We set off at night where we were anchored near Los Gigantes, where some crew members were chatting at the CHILL OUT, which is nothing more than the Oceana Ranger’s bathtub.
We reached Tenerife in the morning, where we are going to submerge the ROV first.
The goal for today, besides of course identifying “fish, sponges, coral…”, is to reach the Devil’s depth, 666 meters.
Of course we were also spotting birds so Indi could identify them. We began the submersion with something of a current on the surface, but it gradually went away. We turned on the ROV’s lights at about 200 meters. It is incredible how clear the water is here. The R.O.V.’s sonar began to detect the bottom at 25 meters when the depth was still 635 meters. We began to have doubts that we could attain it, and when “CERVANTES”, that’s what we call the ROV, hit bottom, the depth gauge marked 665.9 meters. We scurried to gain a little more depth, but it seems the currents did not want us to reach the gates of “LUCIFER”. However, after awhile we reached the desired depth of 666 meters.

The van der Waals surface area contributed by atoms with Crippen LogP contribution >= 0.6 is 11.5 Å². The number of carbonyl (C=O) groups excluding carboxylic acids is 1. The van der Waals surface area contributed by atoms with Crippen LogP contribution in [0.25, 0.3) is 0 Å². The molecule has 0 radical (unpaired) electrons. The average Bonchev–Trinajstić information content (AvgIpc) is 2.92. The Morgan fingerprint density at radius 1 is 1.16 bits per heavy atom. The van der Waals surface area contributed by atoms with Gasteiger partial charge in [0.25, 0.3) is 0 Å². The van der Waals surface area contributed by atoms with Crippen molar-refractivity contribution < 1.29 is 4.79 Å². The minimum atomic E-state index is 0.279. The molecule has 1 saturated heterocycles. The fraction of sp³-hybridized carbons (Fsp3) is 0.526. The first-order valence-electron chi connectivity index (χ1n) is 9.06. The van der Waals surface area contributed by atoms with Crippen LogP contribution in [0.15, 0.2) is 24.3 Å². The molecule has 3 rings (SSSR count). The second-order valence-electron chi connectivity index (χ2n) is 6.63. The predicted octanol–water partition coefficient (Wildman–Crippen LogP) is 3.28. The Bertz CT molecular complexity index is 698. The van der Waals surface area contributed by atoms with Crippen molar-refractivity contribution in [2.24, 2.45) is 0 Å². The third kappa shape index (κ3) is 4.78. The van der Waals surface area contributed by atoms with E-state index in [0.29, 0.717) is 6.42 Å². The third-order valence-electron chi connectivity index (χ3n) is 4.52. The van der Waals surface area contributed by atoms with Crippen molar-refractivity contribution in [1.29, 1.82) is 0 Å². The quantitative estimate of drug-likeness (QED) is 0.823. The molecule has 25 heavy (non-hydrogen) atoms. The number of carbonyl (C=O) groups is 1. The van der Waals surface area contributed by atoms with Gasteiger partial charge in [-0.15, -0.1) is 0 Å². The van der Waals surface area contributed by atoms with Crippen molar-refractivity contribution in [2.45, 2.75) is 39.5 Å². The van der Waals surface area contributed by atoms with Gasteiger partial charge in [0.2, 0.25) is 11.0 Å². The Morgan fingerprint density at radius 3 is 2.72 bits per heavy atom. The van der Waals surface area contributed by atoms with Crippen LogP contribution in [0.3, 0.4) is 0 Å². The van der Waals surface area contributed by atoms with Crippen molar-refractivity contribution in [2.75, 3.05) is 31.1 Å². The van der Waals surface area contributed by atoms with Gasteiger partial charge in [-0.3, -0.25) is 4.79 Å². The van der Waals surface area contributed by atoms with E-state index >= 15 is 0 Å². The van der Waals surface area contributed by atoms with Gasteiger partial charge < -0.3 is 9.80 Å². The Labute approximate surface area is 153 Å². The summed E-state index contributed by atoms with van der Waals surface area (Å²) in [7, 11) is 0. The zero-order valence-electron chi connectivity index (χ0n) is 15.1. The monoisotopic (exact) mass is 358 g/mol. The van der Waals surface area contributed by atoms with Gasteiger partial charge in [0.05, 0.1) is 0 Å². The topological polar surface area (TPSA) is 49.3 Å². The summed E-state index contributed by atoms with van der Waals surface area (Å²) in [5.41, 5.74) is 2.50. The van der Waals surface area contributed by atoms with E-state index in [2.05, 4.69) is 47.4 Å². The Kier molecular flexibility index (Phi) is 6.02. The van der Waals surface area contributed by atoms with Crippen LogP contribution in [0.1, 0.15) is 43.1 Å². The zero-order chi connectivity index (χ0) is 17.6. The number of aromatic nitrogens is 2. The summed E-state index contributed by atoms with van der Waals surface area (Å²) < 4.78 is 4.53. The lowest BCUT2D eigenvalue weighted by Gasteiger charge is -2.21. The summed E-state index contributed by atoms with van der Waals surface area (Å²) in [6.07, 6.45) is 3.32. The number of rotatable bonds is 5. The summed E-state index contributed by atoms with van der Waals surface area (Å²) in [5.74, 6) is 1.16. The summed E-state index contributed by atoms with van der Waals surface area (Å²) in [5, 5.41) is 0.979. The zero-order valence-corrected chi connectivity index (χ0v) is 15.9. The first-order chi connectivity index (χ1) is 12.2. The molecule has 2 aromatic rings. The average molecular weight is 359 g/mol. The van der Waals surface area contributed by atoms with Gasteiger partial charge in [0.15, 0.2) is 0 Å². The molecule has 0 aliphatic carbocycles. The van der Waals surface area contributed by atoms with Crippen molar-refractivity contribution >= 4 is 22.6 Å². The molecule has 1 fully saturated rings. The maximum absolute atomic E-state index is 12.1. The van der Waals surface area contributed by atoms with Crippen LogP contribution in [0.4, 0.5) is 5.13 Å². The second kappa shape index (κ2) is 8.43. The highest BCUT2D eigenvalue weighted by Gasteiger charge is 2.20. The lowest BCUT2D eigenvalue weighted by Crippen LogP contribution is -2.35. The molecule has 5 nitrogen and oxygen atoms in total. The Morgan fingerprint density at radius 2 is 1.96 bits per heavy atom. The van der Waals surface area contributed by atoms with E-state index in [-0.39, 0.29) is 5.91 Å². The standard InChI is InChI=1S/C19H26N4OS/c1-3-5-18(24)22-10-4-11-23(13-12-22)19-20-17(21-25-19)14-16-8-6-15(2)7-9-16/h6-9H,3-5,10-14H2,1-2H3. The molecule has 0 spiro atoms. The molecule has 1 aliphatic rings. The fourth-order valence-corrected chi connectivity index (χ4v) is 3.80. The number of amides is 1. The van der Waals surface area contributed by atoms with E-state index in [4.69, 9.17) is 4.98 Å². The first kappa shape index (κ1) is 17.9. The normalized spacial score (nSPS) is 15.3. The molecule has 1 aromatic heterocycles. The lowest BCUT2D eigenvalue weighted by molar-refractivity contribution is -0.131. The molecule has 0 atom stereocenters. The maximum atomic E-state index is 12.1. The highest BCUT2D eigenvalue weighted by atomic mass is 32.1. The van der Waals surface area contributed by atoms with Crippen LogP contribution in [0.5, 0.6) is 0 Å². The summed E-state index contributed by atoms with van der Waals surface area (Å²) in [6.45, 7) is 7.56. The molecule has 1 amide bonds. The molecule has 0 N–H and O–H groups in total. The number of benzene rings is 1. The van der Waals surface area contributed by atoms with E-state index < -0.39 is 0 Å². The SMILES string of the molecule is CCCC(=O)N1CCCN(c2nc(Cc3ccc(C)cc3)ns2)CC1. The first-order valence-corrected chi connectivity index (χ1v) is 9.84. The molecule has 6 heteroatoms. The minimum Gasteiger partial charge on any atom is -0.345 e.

After the photos de rigueur, we began the transect, and that is when we set the depth record with the ROV, for this and all Oceana campaigns: 677.5 meters.
Then it was the divers’ turn at Punta Teno where they would film and photograph black coral, gerardia coral and a black stingray.